Best Practices: Safety Rules for ELNs

June 4, 2012

By Allison Proffitt

June 4, 2012 | Keeping track of all of the safety rules for reactions and reagents was an overwhelming proposal, so the chemistry safety officers at Bristol-Myers Squibb recruited informatics help to see if there was another option. The resulting electronic laboratory notebook customization earned a best practices nod by the judges in the 2012 Bio-IT World Best Practices Awards competition.

For a Bristol-Myers Squibb medicinal chemist, numerous compendia have been assembled to capture the safety parameters of thousands of chemical reactions: manufacturer safety data sheets, Bretherick’s Handbook, and corporate directives based on historic safety data. But it was up to the chemist to go through all of those sources, determine which reactions would be considered unsafe, and report those reactions to the safety officer. The expectation was that chemists would “pull” this information from each source and apply it to a planned experiment, said the Best Practices entry authors.

It was an overwhelming proposal, so a team of chemists and IT professionals collaborated to fundamentally transform the safety-IIT interface from a “pull” into a “push” process.

“The impetus here was really a deep analysis by our chemistry safety colleagues, our safety officers, who recognized that we really didn’t have a good capability in place to remember the incidents that happened in the past and prevent them in the future,” explains Ramesh Durvasula, director of informatics at BMS. “Every chemistry lab has accidents, but the key is if you can learn from the mistakes of those accidents and never let those incidents happen again, you can increase the safety.”

But learning from the past requires that chemists be able to access that knowledge. “There were guidelines, absolutely. We’ve been evolving our safety practices over the years,” Durvasula says. But, “We didn’t have a place to store the rules; we didn’t have a place to mine the rules; we had no good way of teaching the chemistry organization to remember the rules.”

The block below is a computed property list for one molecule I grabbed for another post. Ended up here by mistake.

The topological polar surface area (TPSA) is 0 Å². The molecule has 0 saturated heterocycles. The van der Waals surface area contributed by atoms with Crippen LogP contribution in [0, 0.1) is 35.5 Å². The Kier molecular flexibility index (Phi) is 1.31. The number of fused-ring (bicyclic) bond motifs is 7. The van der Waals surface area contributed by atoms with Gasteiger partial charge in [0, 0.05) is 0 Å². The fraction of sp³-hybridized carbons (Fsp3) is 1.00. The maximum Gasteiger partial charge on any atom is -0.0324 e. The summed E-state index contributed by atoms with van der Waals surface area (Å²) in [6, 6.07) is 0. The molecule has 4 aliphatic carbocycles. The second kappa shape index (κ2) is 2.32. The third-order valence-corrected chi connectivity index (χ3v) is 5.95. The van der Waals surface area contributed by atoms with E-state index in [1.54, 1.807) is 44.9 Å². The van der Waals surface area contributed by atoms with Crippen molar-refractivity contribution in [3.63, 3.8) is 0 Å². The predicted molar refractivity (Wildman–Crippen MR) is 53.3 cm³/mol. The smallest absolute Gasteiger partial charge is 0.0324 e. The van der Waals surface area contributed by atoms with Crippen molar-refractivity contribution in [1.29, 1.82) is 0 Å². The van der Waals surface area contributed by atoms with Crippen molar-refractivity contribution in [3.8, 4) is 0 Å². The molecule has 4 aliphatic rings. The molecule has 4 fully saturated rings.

An IT system built to contain all of the safety information, history, and rules was the reasonable solution, and the electronic lab notebook (ELN) was the novel home for it.

“We understood what the workflow of the chemist was in the lab, and we tried to match each of the applications that the chemists use onto the steps in their chemistry processes. So from synthesis planning, reagent procurement, reagent preparation, gathering of the materials,… after we went through the experimental method, we recognized that the last system that they touched before they actually run their reaction is in fact the lab notebook,” Durvasula says.

“The information about the reaction is all stored within the lab notebook of the chemist. There, right inside the notebook, they’re saying, ‘These are the reagents I’m about to use;’ ‘Here’s the amount of each material that I’m going to use;’ ‘Here’re the conditions I’m going to run it under.’ All of that information is actually stored in the ELN. So there’s a convergence of both the information that we needed to enforce the rules, as well as the last application that is used before the experiment is actually executed.”

Durvasula and his team built a safety customization on top of the CambridgeSoft ELN that BMS chemists were already using. The customization was fairly simple, he says; building the safety content was more involved.

Now, when chemists plan and record their reactions in the ELN, the system alerts them to any safety concerns. Triggers are set for individual reagents, reagent combinations, and for all reactions exceeding scale thresholds. The ELN alerts the chemists to the potential hazard and provides a link to any relevant procedural documents. On the back end, members of the safety committee are alerted to the fact that a potentially hazardous reaction is being conducted in their facility. 

Currently, the ELN safety notification system has been rolled out globally to BMS’ medicinal chemistry group, reaching about 400 chemists at three sites. The system has been in place for about a year, and although Durvasula says ROI on such a system can be hard to quantify, since implementing the system the required emails to safety officers notifying them of potentially hazardous reactions has tripled.

At a minimum, raising the awareness of potential hazards will compel a scientist to take extra precautions, said the entry authors.  “Ultimately, we hope that this capability will reduce the number of accidents and injuries in our labs.”

Durvasula says BMS is looking into other groups that would benefit from such a system—such as the process chemistry group—but notes that new rules would need to be developed for other disciplines.

Outside of Bristol-Myers Squibb, the solution is gaining attention as well. “We’ve gotten interest from other companies in learning how they could share some of the rules and some of the functionalities that we’ve created,” he says. “Other pharmas and chemistry organizations have approached us and said, ‘You know that’s a very interesting capability, great idea. How can we take advantage of it and learn from it?’ So BMS is trying to understand how best to publish the capability.”